On the horizon, the White Whale breaches and the Pequod begins the chase. Over a period of days, the wily animal tries to elude and outmaneuver Ahab and his men, but the Captain's obsessive research begins to bear fruit. He is not easily fooled and every time the whale dives to swim to safety under the cover of the ocean, Ahab is able to predict its course and continue the chase. During one of the encounters, when the whale is too breathless to dive again, boats hit the water in an effort to spear the creature. Spears are thrown and a man is pulled to a watery grave, tangled in the line that connects his ankle to the harpoon in the whale's flank. Further encounters are equally fatal, and the whale wishes only to escape, but Ahab is undeterred. Finally, after a third try to slay the monster, Moby Dick thrashes the boats to timber with his tail and turns and rams the Pequod, breaching its hull and sinking it. By grabbing a small life preserver from the deck, Ishmael is the only survivor of the wreck who isn't drowned. After some time floating helplessly in the water, the Demeter find him, its crew pulls him aboard, and they continue their search for the captain's lost son.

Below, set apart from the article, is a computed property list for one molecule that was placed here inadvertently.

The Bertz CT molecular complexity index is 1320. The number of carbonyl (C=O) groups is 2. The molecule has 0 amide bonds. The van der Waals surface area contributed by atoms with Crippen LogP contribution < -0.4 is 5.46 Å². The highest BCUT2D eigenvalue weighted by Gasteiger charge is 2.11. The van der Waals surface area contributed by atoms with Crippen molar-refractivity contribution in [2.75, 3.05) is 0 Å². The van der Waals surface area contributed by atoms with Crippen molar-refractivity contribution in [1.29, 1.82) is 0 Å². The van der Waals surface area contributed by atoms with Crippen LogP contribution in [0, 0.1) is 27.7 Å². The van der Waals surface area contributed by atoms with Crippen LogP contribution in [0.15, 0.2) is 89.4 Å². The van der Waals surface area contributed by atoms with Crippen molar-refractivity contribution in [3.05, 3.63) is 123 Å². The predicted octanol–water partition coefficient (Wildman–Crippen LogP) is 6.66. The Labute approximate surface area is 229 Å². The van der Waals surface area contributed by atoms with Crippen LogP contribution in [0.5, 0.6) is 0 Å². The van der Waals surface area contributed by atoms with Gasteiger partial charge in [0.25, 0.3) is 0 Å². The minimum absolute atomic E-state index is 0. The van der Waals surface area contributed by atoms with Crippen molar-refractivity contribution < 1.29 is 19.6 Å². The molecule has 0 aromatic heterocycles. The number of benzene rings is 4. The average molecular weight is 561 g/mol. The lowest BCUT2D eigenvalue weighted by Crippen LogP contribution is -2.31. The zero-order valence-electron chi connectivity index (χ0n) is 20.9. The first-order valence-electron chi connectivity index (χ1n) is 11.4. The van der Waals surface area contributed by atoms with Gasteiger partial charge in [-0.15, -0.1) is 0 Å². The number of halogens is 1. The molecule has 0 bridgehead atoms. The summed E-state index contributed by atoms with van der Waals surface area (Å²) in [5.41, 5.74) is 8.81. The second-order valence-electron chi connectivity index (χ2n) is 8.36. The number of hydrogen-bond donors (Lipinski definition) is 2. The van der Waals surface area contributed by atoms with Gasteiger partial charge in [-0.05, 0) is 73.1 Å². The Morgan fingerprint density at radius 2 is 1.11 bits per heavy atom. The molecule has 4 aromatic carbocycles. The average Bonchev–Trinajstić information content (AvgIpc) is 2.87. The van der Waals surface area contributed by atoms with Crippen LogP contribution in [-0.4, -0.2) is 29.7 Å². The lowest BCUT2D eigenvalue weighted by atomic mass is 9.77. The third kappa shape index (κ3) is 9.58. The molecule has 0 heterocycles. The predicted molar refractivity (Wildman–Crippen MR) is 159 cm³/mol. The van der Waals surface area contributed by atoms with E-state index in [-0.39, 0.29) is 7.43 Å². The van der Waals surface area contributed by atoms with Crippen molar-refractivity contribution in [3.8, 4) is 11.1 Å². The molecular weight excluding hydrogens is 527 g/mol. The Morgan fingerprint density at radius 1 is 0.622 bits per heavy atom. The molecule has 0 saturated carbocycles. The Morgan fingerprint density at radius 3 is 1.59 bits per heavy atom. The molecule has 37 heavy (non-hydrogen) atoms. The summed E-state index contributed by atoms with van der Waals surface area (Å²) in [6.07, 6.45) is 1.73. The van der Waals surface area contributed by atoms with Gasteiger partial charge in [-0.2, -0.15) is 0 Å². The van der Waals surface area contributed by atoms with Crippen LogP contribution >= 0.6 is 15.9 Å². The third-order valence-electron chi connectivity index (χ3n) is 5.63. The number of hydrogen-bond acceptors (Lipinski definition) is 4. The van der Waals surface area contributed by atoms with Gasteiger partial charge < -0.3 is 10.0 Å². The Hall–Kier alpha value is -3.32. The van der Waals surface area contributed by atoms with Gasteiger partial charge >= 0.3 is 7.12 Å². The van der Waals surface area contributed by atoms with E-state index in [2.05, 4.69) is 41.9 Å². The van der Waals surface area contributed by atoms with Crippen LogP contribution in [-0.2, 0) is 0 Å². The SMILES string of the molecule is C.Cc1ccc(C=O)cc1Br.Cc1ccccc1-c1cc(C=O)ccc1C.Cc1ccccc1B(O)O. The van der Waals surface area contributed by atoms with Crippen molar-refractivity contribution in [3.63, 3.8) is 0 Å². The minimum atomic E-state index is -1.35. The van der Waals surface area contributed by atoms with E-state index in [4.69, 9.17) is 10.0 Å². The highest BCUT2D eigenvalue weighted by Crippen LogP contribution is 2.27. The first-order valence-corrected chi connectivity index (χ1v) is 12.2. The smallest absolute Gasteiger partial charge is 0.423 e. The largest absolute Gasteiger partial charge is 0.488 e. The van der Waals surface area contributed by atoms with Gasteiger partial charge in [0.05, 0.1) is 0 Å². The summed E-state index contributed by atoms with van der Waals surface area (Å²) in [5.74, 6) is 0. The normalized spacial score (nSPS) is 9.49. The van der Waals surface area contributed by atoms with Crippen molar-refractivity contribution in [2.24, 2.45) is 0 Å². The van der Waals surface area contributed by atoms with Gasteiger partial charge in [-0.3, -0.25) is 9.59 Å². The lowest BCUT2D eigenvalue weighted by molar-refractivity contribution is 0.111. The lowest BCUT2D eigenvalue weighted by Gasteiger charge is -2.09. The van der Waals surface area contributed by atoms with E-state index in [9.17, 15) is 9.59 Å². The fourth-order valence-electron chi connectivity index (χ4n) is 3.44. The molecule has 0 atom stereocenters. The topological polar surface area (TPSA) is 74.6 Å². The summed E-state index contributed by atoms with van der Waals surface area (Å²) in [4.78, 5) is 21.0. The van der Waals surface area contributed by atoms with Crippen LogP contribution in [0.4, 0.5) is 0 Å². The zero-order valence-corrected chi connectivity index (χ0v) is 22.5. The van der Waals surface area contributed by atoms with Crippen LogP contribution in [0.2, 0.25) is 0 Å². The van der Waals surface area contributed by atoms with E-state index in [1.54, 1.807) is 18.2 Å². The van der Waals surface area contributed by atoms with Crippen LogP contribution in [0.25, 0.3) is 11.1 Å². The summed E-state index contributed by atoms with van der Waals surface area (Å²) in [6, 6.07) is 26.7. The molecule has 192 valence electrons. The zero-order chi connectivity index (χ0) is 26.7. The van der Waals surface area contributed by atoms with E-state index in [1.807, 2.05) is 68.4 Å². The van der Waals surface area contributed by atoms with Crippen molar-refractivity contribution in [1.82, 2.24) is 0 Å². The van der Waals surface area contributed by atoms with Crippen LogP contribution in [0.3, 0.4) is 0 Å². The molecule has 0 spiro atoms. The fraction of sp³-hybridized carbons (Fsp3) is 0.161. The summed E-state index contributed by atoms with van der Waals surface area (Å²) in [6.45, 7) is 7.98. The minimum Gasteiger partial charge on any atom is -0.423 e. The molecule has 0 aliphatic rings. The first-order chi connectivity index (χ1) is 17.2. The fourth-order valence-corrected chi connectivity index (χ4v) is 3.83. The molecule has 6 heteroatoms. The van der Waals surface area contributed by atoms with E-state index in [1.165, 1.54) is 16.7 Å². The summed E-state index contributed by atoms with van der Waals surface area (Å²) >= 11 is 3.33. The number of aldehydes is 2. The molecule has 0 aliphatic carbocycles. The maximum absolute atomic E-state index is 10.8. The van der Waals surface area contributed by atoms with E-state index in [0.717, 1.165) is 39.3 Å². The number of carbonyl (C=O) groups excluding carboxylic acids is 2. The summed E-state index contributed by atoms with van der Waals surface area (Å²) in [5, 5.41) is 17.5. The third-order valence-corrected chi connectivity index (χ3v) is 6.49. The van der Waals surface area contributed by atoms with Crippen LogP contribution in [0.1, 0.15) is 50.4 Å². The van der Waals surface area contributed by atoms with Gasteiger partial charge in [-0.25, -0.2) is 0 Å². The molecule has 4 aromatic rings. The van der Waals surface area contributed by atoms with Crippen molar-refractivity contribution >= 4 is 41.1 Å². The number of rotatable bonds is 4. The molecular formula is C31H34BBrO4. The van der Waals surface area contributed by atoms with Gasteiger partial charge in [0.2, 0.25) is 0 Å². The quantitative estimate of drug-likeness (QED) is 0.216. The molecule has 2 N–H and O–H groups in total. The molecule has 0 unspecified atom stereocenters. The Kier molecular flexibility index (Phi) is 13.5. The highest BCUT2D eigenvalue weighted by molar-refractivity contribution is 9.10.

I'll be blunt, this is one of the worst books I've ever read and I'm pretty pleased with myself for managing to make coherent sense of the synopsis. You truly need to see the size of this novel to understand how hilariously over-sized it is. You could kill one hell of a spider with this brick. The biggest flaw of the book is what resulted in that size - a complete and utter lack of brevity or train of thought. Moby Dick is, quite literally, five times longer than it needs to be. The middlemost chapters of the book illustrate this point best. During this period, for every plot driven chapter, there will be three to six pointless and unrelated ones. The entire book reads like a poorly written documentary on whaling as there are countless chapters that describe the occupation down to its most irrelevant details. The chapter on how to extract the sperm was painful and boring beyond description.

Fewer than one hundred pages into Moby Dick, I was wishing someone would plunge a harpoon through my heart. Not since William Faulkner has an author taken such sadistic delight in wasting such a substantial portion of my time. Compounding Moby Dick's failure to remain on point is its narrative. The prose to this book consists of Melville waxing poetic about the sea and all its splendors and, frankly, he's terrible at it. Dialogue is written in a way in which no human being would ever speak and was difficult to read as a result. When I take this note into consideration, it's not surprising in the least that Mark Twain's body of work was so well received some years later. Strangest of all is how the narrative style changes from first person narration to a screenplay layout for no reason one at least one occasion.